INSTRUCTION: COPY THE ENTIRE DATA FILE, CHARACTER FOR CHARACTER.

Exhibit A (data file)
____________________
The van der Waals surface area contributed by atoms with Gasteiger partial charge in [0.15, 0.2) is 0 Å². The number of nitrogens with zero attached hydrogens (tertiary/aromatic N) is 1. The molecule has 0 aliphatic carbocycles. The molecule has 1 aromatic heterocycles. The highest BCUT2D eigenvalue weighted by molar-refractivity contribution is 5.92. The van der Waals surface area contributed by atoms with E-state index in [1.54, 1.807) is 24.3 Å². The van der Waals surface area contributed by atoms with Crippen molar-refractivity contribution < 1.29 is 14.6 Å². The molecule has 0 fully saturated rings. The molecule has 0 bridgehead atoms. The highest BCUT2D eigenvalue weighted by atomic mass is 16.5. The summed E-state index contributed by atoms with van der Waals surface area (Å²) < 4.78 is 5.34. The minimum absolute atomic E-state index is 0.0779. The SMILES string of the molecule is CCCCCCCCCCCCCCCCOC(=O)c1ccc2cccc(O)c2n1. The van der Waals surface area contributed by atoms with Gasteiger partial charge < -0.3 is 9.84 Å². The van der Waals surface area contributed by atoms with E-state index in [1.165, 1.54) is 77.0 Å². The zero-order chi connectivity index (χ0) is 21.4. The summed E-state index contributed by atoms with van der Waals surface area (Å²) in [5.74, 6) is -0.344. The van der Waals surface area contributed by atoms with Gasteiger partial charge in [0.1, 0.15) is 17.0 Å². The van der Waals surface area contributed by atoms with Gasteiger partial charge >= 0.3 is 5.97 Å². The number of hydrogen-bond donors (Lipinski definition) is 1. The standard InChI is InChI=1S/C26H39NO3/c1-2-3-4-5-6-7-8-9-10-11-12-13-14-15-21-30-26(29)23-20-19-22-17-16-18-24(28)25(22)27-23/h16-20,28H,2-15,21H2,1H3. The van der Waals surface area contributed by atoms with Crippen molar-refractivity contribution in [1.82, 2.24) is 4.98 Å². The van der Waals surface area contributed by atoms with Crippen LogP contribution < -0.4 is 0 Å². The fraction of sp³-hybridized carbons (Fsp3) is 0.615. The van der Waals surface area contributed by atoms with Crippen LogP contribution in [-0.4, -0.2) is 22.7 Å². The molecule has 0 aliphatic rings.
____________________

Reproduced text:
The van der Waals surface area contributed by atoms with Gasteiger partial charge in [0.15, 0.2) is 0 Å². The number of nitrogens with zero attached hydrogens (tertiary/aromatic N) is 1. The molecule has 0 aliphatic carbocycles. The molecule has 1 aromatic heterocycles. The highest BCUT2D eigenvalue weighted by molar-refractivity contribution is 5.92. The van der Waals surface area contributed by atoms with E-state index in [1.54, 1.807) is 24.3 Å². The van der Waals surface area contributed by atoms with Crippen molar-refractivity contribution < 1.29 is 14.6 Å². The molecule has 0 fully saturated rings. The molecule has 0 bridgehead atoms. The highest BCUT2D eigenvalue weighted by atomic mass is 16.5. The summed E-state index contributed by atoms with van der Waals surface area (Å²) < 4.78 is 5.34. The minimum absolute atomic E-state index is 0.0779. The SMILES string of the molecule is CCCCCCCCCCCCCCCCOC(=O)c1ccc2cccc(O)c2n1. The van der Waals surface area contributed by atoms with Gasteiger partial charge < -0.3 is 9.84 Å². The van der Waals surface area contributed by atoms with E-state index in [1.165, 1.54) is 77.0 Å². The zero-order chi connectivity index (χ0) is 21.4. The summed E-state index contributed by atoms with van der Waals surface area (Å²) in [5.74, 6) is -0.344. The van der Waals surface area contributed by atoms with Gasteiger partial charge in [0.1, 0.15) is 17.0 Å². The van der Waals surface area contributed by atoms with Gasteiger partial charge >= 0.3 is 5.97 Å². The number of hydrogen-bond donors (Lipinski definition) is 1. The standard InChI is InChI=1S/C26H39NO3/c1-2-3-4-5-6-7-8-9-10-11-12-13-14-15-21-30-26(29)23-20-19-22-17-16-18-24(28)25(22)27-23/h16-20,28H,2-15,21H2,1H3. The van der Waals surface area contributed by atoms with Crippen molar-refractivity contribution in [1.82, 2.24) is 4.98 Å². The van der Waals surface area contributed by atoms with Crippen LogP contribution < -0.4 is 0 Å². The fraction of sp³-hybridized carbons (Fsp3) is 0.615. The van der Waals surface area contributed by atoms with Crippen LogP contribution in [-0.4, -0.2) is 22.7 Å². The molecule has 0 aliphatic rings.